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Trends Ecol Evol. 1996 Dec;11(12):503-7.

Interactions between mammals and ectomycorrhizal fungi.

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  • 1Cooperative Research Centre for Tropical Rainforest Ecology and Management, Dept of Zoology and Tropical Ecology, James Cook University, Townsville, Queensland 4810, Australia.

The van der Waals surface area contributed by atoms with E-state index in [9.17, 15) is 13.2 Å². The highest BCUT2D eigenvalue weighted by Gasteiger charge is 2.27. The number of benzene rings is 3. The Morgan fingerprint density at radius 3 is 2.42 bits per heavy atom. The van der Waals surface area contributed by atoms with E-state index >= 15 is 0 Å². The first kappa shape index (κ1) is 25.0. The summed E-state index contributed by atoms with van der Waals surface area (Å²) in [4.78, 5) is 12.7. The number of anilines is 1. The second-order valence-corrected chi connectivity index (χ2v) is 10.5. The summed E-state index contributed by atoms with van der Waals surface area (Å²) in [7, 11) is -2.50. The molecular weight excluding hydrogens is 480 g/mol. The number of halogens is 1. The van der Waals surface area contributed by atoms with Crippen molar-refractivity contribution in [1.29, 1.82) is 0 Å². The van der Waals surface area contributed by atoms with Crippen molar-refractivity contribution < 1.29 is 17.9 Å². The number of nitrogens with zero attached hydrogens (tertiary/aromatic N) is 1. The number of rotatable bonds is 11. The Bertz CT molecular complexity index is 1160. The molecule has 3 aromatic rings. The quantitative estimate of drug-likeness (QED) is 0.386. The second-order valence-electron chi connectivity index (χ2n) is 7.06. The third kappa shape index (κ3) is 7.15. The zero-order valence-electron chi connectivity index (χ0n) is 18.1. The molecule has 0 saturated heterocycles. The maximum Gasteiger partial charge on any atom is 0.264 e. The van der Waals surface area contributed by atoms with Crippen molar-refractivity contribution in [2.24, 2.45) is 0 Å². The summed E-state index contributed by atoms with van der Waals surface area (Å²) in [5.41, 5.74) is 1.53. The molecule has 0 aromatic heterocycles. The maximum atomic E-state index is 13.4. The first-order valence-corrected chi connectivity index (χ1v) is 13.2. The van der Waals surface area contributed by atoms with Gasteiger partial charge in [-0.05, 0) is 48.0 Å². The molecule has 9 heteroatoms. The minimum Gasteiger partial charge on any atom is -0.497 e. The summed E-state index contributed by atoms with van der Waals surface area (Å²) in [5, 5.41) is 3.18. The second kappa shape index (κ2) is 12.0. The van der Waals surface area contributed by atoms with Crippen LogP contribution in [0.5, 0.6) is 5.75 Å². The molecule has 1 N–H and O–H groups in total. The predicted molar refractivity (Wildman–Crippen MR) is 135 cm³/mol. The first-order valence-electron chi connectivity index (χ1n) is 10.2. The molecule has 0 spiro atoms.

Many ectomycorrhizal (ECM) fungi produce fruit-bodies below ground and rely on animals, especially mammals, for dispersal of spores. Mammals may therefore play an important role in the maintenance of mycorrhizal symbiosis and biodiversity of ECM fungi in many forest ecosystems. Given the pivotal role played by mycorrhizal fungi In the nutrition of their plant hosts and, possibly, in the determination of plant community structure, the ecological significance of mycophagous mammals may extend to the productivity and diversity of plant communities. Mycologists and mammalogists have been aware of the interaction between their study organisms for many years, but recent research has produced new insights Into the evolution of mammal-vectored spore dispersal among ECM fungi, the ecological importance of mycophagy to small mammals, and the effectiveness of mammals as spore-dispersal agents.

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